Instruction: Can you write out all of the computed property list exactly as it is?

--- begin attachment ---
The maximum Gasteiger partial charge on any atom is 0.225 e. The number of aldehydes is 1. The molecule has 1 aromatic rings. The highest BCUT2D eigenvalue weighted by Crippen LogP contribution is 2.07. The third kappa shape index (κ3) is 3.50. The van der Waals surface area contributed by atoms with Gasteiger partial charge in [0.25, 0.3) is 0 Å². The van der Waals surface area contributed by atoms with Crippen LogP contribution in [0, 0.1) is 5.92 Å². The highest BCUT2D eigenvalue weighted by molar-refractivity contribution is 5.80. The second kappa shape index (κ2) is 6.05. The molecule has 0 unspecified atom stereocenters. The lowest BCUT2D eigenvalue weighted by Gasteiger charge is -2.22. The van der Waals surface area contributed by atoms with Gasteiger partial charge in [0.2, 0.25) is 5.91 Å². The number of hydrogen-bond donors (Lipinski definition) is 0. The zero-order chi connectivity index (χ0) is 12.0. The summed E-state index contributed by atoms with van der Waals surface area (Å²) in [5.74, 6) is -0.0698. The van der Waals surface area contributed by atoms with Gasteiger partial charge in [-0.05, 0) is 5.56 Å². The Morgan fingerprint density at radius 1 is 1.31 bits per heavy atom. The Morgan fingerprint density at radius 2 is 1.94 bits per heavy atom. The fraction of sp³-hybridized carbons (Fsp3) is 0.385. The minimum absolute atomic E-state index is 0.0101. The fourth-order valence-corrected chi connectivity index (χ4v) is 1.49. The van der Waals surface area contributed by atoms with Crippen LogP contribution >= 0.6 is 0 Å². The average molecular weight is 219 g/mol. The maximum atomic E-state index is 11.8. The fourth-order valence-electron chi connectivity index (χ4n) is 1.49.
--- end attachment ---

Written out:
The maximum Gasteiger partial charge on any atom is 0.225 e. The number of aldehydes is 1. The molecule has 1 aromatic rings. The highest BCUT2D eigenvalue weighted by Crippen LogP contribution is 2.07. The third kappa shape index (κ3) is 3.50. The van der Waals surface area contributed by atoms with Gasteiger partial charge in [0.25, 0.3) is 0 Å². The van der Waals surface area contributed by atoms with Crippen LogP contribution in [0, 0.1) is 5.92 Å². The highest BCUT2D eigenvalue weighted by molar-refractivity contribution is 5.80. The second kappa shape index (κ2) is 6.05. The molecule has 0 unspecified atom stereocenters. The lowest BCUT2D eigenvalue weighted by Gasteiger charge is -2.22. The van der Waals surface area contributed by atoms with Gasteiger partial charge in [0.2, 0.25) is 5.91 Å². The number of hydrogen-bond donors (Lipinski definition) is 0. The zero-order chi connectivity index (χ0) is 12.0. The summed E-state index contributed by atoms with van der Waals surface area (Å²) in [5.74, 6) is -0.0698. The van der Waals surface area contributed by atoms with Gasteiger partial charge in [-0.05, 0) is 5.56 Å². The Morgan fingerprint density at radius 1 is 1.31 bits per heavy atom. The Morgan fingerprint density at radius 2 is 1.94 bits per heavy atom. The fraction of sp³-hybridized carbons (Fsp3) is 0.385. The minimum absolute atomic E-state index is 0.0101. The fourth-order valence-corrected chi connectivity index (χ4v) is 1.49. The van der Waals surface area contributed by atoms with Crippen LogP contribution >= 0.6 is 0 Å². The average molecular weight is 219 g/mol. The maximum atomic E-state index is 11.8. The fourth-order valence-electron chi connectivity index (χ4n) is 1.49.